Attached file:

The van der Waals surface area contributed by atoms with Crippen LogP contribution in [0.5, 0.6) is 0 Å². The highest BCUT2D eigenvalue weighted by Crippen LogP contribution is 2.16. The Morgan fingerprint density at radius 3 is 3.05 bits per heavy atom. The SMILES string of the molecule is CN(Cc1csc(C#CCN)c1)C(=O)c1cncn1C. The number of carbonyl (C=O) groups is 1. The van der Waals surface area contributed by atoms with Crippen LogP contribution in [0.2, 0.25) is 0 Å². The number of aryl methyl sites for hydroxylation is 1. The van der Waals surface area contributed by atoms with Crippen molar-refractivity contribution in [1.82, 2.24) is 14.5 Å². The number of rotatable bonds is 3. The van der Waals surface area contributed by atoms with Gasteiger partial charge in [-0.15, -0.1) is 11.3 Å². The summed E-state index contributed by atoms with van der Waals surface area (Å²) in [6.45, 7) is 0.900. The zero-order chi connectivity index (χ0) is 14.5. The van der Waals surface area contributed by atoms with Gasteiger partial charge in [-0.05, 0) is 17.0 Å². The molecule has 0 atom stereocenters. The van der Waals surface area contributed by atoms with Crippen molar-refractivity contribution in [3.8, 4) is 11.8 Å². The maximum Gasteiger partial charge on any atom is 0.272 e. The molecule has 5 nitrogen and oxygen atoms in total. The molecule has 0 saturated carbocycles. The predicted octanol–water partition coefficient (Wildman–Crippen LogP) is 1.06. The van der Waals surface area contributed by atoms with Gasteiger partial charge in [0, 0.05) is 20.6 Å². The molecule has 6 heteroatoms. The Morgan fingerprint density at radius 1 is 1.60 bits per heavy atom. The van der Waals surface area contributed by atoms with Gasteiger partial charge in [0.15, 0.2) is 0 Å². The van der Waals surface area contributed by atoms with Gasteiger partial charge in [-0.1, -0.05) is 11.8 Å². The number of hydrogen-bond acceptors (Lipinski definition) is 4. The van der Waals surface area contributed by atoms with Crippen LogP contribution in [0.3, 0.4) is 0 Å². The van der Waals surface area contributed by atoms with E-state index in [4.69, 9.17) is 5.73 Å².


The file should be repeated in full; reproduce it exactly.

The van der Waals surface area contributed by atoms with Crippen LogP contribution in [0.5, 0.6) is 0 Å². The highest BCUT2D eigenvalue weighted by Crippen LogP contribution is 2.16. The Morgan fingerprint density at radius 3 is 3.05 bits per heavy atom. The SMILES string of the molecule is CN(Cc1csc(C#CCN)c1)C(=O)c1cncn1C. The number of carbonyl (C=O) groups is 1. The van der Waals surface area contributed by atoms with Crippen LogP contribution in [0.2, 0.25) is 0 Å². The number of aryl methyl sites for hydroxylation is 1. The van der Waals surface area contributed by atoms with Crippen molar-refractivity contribution in [1.82, 2.24) is 14.5 Å². The number of rotatable bonds is 3. The van der Waals surface area contributed by atoms with Gasteiger partial charge in [-0.15, -0.1) is 11.3 Å². The summed E-state index contributed by atoms with van der Waals surface area (Å²) in [6.45, 7) is 0.900. The zero-order chi connectivity index (χ0) is 14.5. The van der Waals surface area contributed by atoms with Gasteiger partial charge in [-0.05, 0) is 17.0 Å². The molecule has 0 atom stereocenters. The van der Waals surface area contributed by atoms with Crippen molar-refractivity contribution in [3.8, 4) is 11.8 Å². The maximum Gasteiger partial charge on any atom is 0.272 e. The molecule has 5 nitrogen and oxygen atoms in total. The molecule has 0 saturated carbocycles. The predicted octanol–water partition coefficient (Wildman–Crippen LogP) is 1.06. The van der Waals surface area contributed by atoms with Gasteiger partial charge in [0, 0.05) is 20.6 Å². The molecule has 6 heteroatoms. The Morgan fingerprint density at radius 1 is 1.60 bits per heavy atom. The van der Waals surface area contributed by atoms with Gasteiger partial charge in [0.15, 0.2) is 0 Å². The van der Waals surface area contributed by atoms with Gasteiger partial charge in [-0.1, -0.05) is 11.8 Å². The number of hydrogen-bond acceptors (Lipinski definition) is 4. The van der Waals surface area contributed by atoms with Crippen LogP contribution in [0.3, 0.4) is 0 Å². The van der Waals surface area contributed by atoms with E-state index in [4.69, 9.17) is 5.73 Å².